Lewis and Clark
Journal Summary 4: Dates October 1, 1804 - January 14, 1805
is a summary of the journal entries made by Lewis and Clark.
Dates: October 1, 1804 - January 14, 1805
is Built and Sacagawea Arrives With Her Husband, Who is
Hired as an Interpreter
October 1, 1804
During the next month Lewis and Clark met with several other
Indians, many of whom were friendly and enjoyed their company.
They even had an Arikara Indian Chief travelling with them.
The Indians were especially interested in Clark’s slave
York, as they had never seen a black person before. However,
as the journey continued, Lewis and Clark were constantly
prepared for any possible Indian attacks. Sentries were
posted very night and every time they left the boat.
One member of the expedition, John Newman, was confined
for making ‘mutinous expression’. A court martial was formed
and Newman was sentenced to 75 lashes and discharged. Lewis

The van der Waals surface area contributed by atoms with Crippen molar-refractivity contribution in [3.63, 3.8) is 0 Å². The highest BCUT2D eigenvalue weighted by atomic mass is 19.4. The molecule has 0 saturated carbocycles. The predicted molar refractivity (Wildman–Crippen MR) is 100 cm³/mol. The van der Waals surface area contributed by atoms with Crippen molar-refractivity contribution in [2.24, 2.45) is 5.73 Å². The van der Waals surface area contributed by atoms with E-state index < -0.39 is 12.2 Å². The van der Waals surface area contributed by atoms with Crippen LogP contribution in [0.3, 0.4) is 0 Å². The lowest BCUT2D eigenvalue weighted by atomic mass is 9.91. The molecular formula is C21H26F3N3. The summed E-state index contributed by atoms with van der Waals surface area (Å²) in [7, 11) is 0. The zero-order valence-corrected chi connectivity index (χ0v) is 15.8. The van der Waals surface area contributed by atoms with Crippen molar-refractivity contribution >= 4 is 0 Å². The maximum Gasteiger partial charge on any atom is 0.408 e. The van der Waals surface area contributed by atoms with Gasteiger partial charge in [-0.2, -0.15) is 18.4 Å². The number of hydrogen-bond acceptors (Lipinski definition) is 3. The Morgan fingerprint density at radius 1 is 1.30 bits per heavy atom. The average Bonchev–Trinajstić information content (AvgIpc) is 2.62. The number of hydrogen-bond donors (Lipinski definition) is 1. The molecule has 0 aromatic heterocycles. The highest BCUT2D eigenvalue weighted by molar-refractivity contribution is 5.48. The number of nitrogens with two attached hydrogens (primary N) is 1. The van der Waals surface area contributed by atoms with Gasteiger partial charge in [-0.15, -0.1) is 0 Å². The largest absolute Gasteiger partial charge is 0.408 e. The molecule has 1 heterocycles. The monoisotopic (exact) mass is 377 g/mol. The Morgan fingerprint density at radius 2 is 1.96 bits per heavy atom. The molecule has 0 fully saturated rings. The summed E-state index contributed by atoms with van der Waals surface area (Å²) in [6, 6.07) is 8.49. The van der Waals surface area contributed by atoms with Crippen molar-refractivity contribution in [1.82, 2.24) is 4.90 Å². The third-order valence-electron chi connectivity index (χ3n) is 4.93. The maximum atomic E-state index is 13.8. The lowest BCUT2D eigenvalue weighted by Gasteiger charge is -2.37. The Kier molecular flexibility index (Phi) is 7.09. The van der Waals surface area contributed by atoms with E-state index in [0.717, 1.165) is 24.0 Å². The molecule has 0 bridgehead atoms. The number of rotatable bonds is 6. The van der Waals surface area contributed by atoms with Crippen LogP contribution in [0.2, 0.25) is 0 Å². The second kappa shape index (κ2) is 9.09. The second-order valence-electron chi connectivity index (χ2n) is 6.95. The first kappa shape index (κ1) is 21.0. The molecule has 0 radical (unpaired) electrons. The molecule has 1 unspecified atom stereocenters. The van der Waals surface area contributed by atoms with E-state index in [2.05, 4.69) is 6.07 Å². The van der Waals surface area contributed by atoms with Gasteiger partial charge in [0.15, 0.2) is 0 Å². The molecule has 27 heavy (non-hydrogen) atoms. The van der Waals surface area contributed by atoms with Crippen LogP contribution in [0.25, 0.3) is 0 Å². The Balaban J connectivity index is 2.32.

and Clark came across several traders on route. Many were
Frenchmen however they also came across an Englishman. One
of the Frenchmen, Jean Baptiste Lepage, became a permanent
member of the expedition as a replacement for Newman.
Lewis and Clark found the place that they decided would
be their winter camp. As it was near to the Mandan Indians,
they named it Fort Mandan. They began felling trees and
laying out the camp.
A French Canadian named, Toussaint Charbonnau, approached
the camp with his two ‘Snake Indian’ (Shoshone) wives. Lewis
and Clark hired him with one of his wives, Sacagawea, to
interpret the Shoshone language. Sacagawea had been kidnapped
by the Hidatsa Indians as a child and sold to the Mandans
as a Slave. The rest of November and December was spent
building the camp, repairing equipment, hunting and trading
with the Indians. The blacksmiths were particularly busy
making and mending battle axes for the Indians in return
for corn, beans and dried meat.